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Security Policies language and syntax

Document updated on Dec 12, 2022

The policies language and syntax look nearly identical to C++, Go, Java, and Typescript and is based on Google’s CEL built-in functions and advanced macros. If you have existing validation using the CEL Component, you can also port them as policies.

Basic syntax

Data types

The supported data types are:

  • uint (unsigned integer)
  • int (integer)
  • double (Number, float)
  • string (string)
  • bool (boolean)
  • null_type
  • bytes (on JSON mapping a string of base64-encoded bytes)
  • map (Object. e.g., {})
  • list (Array. e.g., [])
  • duration (e.g., 1h1m for 1 hour and 1 minute)
  • timestamp (e.g., timestamp(now) returns in RFC3339 format including timezone 2023-01-01T10:00:20.021-05:00).
  • dyn the union of all other types.

In addition, you can cast some types using their type name as a function, for instance: int("23") or double("21.3").

Logic and arithmetic operators

The logic operators are:

  • ! (not)
  • == (equal)
  • != (unequal)
  • && (and)
  • || (or)
  • _?_:_ (ternary)
  • <,<=, >=, > (ordering)

The arithmetic operators are:

  • % (mod)
  • * (multiplication)
  • + (sum and concatenation)
  • - (subtract)
  • / (divide)

Accessing maps

A map (also could be named object) is traversed with the dot operator ., or using the syntax ['field']. For instance, the map {"foo": {"bar": 1}} can be accessed as foo.bar and foo['bar] equivalently. The second method is necessary when keys use characters like - that can be interpreted as operators. E.g., req_headers['X-Forwarded-For'].

If you want to test if a specific field exists in a map use has('field').

Functions and macros

For the complete list of supported functions and macros see:

Data variables

The following data variables are available inside the policies, depending on the context you set the policy:

  • Use a req_ type variable to access request data.
  • Use a resp_ type variable to access response data.
  • Use the JWT variable to access the payload of the JWT (available on endpoint context only if the namespace auth/validator is correctly configured).

Variables for requests

You can use the following variables inside policies:

  • req_method: Returns the method of this endpoint, e.g.: GET

  • req_path: The path used to access this endpoint, e.g.: /foo

  • req_params: An object with all the placeholder {parameters} declared in the endpoint.

    First letter capitalized

    All req_params capitalize the first letter.

    E.g., an "endpoint": "/users/{id_user}" will set a variable req_params.Id_user containing the value of the parameter passed in the request. When you use the sequential proxy you also have under req_params.RespX_field the response of a previous backend call (where X is the sequence number and field the object you want to retrieve.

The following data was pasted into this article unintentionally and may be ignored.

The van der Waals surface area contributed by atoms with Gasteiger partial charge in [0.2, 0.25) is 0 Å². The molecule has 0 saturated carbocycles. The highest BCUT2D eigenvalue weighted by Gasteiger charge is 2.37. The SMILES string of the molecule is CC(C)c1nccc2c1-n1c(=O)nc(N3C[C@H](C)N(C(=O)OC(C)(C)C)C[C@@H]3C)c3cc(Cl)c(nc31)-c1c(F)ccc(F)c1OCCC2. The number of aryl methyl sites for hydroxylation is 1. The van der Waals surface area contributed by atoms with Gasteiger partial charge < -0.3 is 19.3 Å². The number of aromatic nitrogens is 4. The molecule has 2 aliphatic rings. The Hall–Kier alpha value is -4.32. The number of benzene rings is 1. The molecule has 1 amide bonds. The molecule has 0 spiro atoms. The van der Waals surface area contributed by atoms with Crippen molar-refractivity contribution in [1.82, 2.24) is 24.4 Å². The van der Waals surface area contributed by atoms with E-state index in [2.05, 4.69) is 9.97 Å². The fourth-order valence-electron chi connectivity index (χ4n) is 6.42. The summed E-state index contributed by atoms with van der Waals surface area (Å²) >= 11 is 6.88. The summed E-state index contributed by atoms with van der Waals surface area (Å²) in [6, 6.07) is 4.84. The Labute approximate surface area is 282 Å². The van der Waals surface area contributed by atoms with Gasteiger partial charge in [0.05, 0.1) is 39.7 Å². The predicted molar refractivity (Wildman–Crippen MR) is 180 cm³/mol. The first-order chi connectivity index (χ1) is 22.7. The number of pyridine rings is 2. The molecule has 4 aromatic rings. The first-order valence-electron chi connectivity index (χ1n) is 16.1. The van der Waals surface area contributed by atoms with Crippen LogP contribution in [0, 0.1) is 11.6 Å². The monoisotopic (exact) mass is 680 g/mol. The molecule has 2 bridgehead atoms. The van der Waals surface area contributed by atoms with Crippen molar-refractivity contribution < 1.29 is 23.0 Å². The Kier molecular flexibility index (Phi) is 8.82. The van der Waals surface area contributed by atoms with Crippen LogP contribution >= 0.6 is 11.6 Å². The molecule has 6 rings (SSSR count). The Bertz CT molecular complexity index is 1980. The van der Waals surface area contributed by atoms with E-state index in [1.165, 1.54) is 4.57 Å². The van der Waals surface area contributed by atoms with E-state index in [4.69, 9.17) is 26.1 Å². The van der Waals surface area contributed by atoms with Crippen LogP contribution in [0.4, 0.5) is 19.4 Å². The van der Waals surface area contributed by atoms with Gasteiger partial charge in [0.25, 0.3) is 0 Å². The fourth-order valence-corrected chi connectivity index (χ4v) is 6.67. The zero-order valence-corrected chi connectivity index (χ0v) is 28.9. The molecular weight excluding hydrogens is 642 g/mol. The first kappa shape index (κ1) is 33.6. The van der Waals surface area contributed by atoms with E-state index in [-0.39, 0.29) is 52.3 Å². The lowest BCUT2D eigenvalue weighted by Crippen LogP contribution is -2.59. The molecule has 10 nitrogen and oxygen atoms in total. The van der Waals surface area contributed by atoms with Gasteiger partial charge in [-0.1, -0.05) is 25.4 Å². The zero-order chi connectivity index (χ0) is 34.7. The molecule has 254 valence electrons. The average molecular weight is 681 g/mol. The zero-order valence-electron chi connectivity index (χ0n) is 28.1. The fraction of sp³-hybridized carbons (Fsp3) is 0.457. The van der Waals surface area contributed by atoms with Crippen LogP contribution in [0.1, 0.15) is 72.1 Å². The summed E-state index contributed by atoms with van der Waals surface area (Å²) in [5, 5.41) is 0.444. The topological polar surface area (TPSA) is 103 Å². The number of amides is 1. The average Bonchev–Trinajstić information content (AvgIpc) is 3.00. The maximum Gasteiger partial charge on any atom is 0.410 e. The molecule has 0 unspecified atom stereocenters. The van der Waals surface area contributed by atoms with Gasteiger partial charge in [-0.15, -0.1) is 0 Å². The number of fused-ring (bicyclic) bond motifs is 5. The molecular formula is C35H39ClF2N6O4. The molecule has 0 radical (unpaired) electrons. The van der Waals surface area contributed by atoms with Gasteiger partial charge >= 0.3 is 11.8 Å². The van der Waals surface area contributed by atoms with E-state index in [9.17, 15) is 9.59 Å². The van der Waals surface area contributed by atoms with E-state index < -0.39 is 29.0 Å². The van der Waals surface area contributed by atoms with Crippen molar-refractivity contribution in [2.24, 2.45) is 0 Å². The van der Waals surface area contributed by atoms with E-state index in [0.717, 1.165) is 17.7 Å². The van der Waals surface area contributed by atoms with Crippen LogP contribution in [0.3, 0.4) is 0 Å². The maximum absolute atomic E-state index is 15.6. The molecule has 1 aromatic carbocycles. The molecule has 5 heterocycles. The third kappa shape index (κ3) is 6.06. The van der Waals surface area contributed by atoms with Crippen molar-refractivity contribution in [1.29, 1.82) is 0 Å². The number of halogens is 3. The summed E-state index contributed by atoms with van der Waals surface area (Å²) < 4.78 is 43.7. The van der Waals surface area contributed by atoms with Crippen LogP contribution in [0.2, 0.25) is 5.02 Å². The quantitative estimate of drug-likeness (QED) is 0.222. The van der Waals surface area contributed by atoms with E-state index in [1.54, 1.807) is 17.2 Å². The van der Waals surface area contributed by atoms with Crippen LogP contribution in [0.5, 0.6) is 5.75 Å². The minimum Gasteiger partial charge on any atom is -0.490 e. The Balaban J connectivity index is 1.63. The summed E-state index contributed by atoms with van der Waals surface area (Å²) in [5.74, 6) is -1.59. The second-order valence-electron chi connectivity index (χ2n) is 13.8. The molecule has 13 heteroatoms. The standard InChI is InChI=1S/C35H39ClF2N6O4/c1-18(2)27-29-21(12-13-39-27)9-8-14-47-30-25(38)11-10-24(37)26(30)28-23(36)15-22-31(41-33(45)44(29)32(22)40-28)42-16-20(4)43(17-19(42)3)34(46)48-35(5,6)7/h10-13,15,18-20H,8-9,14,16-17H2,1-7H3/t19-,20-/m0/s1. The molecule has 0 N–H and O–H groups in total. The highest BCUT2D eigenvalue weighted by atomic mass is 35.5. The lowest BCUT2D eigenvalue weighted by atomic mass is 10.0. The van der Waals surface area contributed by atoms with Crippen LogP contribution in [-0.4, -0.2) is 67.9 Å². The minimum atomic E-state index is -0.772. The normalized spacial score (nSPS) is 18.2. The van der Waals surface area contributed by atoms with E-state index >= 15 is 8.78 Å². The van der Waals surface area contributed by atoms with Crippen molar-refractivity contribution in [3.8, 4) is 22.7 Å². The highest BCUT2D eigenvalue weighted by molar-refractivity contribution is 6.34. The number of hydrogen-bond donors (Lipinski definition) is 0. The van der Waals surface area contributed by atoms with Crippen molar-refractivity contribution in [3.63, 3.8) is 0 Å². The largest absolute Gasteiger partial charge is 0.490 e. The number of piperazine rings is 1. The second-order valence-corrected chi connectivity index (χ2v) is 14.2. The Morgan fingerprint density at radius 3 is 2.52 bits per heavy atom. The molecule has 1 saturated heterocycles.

• req_headers: A map with all the headers received. The value of the map is an array, as you can have a header declared multiple times (e.g., multiple cookies with Set-Cookie). For example, you can access headers like this: req_headers['X-Forwarded-For'].

    Do not forget input_headers!
    The req_headers variable won’t contain any headers that are not declared in the input_headers of the endpoint.

  • req_querystring: An Object with all the query strings that the user passed to the endpoint (not anything you wrote on the backend url_pattern). Remember that no query strings pass unless they are in the input_query_strings list. Notice that query strings, unlike req_params, are NOT capitalized. The req_querystring.foo will also return an array as a query string can contain multiple values (e.g., ?foo[]=1&foo[]=2). Most of the times you might want req_querystring.foo[0].

    Do not forget input_query_strings!
    The req_querystring variable won’t contain any query strings that are not declared in the input_query_strings of the endpoint.

  • now: An object containing the current timestamp, e.g., timestamp(now).getDayOfWeek()

Variables for responses

You can use the following variables inside the policies:

  • resp_completed: Boolean whether all the data has been successfully retrieved. When you use multiple backends, this information makes sense in the endpoint context.
  • resp_metadata_status: Returns an integer with the status code. Only available when using no-op encoding.
  • resp_metadata_headers: Returns a map with all the headers of the response. Only available when using no-op encoding.
  • resp_data: An object with all the data captured in the response. Using the dot notation, you can access its fields, e.g.:resp_data.user_id. If you use the group operator in the backend, then you need to add it to access the object, e.g., resp_data.mygroup.user_id. Not available when using no-op.
  • now: An object containing the current timestamp
A note on response metadata
The response metadata is only filled for no-op pipes. In non-no-op cases, it will always be empty, and the pipe will end the execution if the status code is not 200/201.

Variables for the JWT rejecter

You can also use CEL expressions during the JWT token validation. Use the JWT variable to access its metadata in an endpoint context. The namespace auth/validator must be correctly configured. For instance:

has(JWT.user_id) && has(JWT.enabled_days) && (timestamp(now).getDayOfWeek() in JWT.enabled_days)

This example checks that the JWT token contains the metadata user_id and enabled_days with the macro has(), and then checks that today’s weekday is within one of the allowed days to see the endpoint.

Scarf

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